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When to think about your business exit?

Posted on April 19, 2019

Written By: Stephen Reisler

It may seem counterintuitive to joke about throwing in the towel with the business success you’ve enjoyed thus far, but the truth is that not every business is able to succeed forever. So many business owners seek the advice of others on how to try harder, work smarter, or to do things differently in order that their businesses remain resilient and are more relevant. Future success may be there for the taking, but it often becomes increasingly difficult.

While it’s true that giving your business your best shot, has likely allowed you to enjoy the “fruits of your labor”, but your hesitant to lose everything now by quitting too soon. Unfortunately, the reality is that many business owners seem to wear their own set of blinders, that don’t allow them to see when it’s time to “draw a line in the sand” and move forward to the exit. Is it fear of the unknown? Is it loss of your identity? Difficult to determine, but it is rarely about the money!

If you wait too long, you could lose much more than if you had taken action just a little bit sooner. If you have done well thus far, do all that you can to ensure that your business doesn’t go downhill from where you are today. Businesses are synonymous with risk. It should go without saying that you’d want to know your odds of success (and/or failure) if and when. you’re going to throw your proverbial hat into the ring, to further expand, or to begin exiting your business.

10 KEY INDICATORS THAT IT’S TIME TO CONSIDER WHEN TO EXIT YOUR BUSINESS

Here are some eye-opening key indicators that might convince you to actively consider transitioning from your business. If you find that your business meets one or more of these criteria, consider what is needed in order to save your business from beginning to slide downhill. Shutting down a business is a major decision, and a highly personal one for many business owners. But, as you read through these indicators, several affirmative answers should give you pause, and provide fuel for a more detailed assessment about the future of your business.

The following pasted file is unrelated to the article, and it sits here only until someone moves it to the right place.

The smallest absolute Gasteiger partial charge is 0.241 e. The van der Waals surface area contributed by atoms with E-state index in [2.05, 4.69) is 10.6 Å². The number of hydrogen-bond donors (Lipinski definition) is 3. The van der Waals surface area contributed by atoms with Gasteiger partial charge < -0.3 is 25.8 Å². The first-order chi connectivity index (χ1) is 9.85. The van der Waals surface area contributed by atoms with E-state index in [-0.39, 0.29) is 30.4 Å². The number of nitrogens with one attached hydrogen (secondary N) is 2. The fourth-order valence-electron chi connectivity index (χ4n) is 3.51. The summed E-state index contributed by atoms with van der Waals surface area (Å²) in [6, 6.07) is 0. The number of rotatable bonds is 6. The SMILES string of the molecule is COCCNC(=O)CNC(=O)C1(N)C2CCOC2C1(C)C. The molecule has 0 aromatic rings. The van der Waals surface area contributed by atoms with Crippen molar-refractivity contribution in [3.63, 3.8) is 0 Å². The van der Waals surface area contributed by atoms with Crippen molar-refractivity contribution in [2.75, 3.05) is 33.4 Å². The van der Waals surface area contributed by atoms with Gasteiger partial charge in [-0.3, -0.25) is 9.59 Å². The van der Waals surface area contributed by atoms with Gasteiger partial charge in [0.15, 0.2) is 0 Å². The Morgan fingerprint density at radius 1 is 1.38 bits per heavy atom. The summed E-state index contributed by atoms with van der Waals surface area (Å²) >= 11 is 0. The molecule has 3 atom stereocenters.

1. YOU LOVE YOUR PRODUCTS OR SERVICES MORE THAN YOUR CUSTOMERS DO

Is your company centered on something that you still care passionately about? As life and businesses evolve, business owner passions and personal ambitions sometimes collide with the latest realities. It’s a mistake to believe that the entire world thinks exactly like you do. Successful business owners must always be able to “see the forest through the trees’.

2. YOUR COMPETITION DOES A BETTER JOB THAN YOU DO

In many industries, there’s just too much market competition developing from everywhere in the world, leading to market saturation. Is it becoming increasingly difficult for your company to grow? You must either make some adjustments and change, or be prepared to fade away. Rather than simply fade away, perhaps now is the time to take a step back to consider all of your exit options.

3. YOUR BUSINESS MIGHT RUN OUT OF CASH, AND THE PRESSURE MIGHT BE TOO MUCH

Keeping pace with the demands of the future often requires capital. Have you become comfortable on surviving with more limited amounts of cash in your business, and have you now become highly “allergic” to taking on serious debt?  Consistently being in the red for an extended period of time, can take its’ toll on you as an owner. At this stage of your life, is this what you want to deal with? This is an issue that warrants serious discussions with both your financial advisors, and your loved ones.  For you, that proverbial train might have already left the station.

4. YOU CAN’T MAINTAIN A MODESTLY CONSISTENT AND SUFFECIENT PROFIT 

Profitability is not the same thing as cash flow, but they are related. If you are not maintaining a consistent profit, there might be business issues with pricing, suppliers, rent, marketing, sales or a host of other issues. Perhaps, you have become accustomed to use the businesses at times. to fund your own desires for personal expenditures that aren’t consistent with the vision of the business. These are things to consider before making the difficult decision, that its time begin the transition process, leading to you ultimately exiting your business.

5. YOU ARE SWIMMING IN DEBT 

Taking on debt from time to time to grow and achieve more success, is part of business. But, if you are borrowing high-interest debt or, worse, having to ask your own family and personal friends for money to keep your business afloat, you’d better be certain that this is a winning business idea. In most cases, too much business debt is a sure sign that it’s time to think about a transition to help “save the day”.

6. YOUR KEY EMPLOYEES ARE JUMPING SHIP

Nearly a quarter of businesses fail because they don’t have the right team in place. If key employees are heading for the hills or for greener pastures, there is clearly an underlying issue that you are ignoring. Unless you understand the core of these personnel issues, and can address your employee turnover problem quickly, your business could be in trouble.

7. YOUR CUSTOMER CHURN RATES HAVE GROWN AND THEY HAVE BECOME TOO HIGH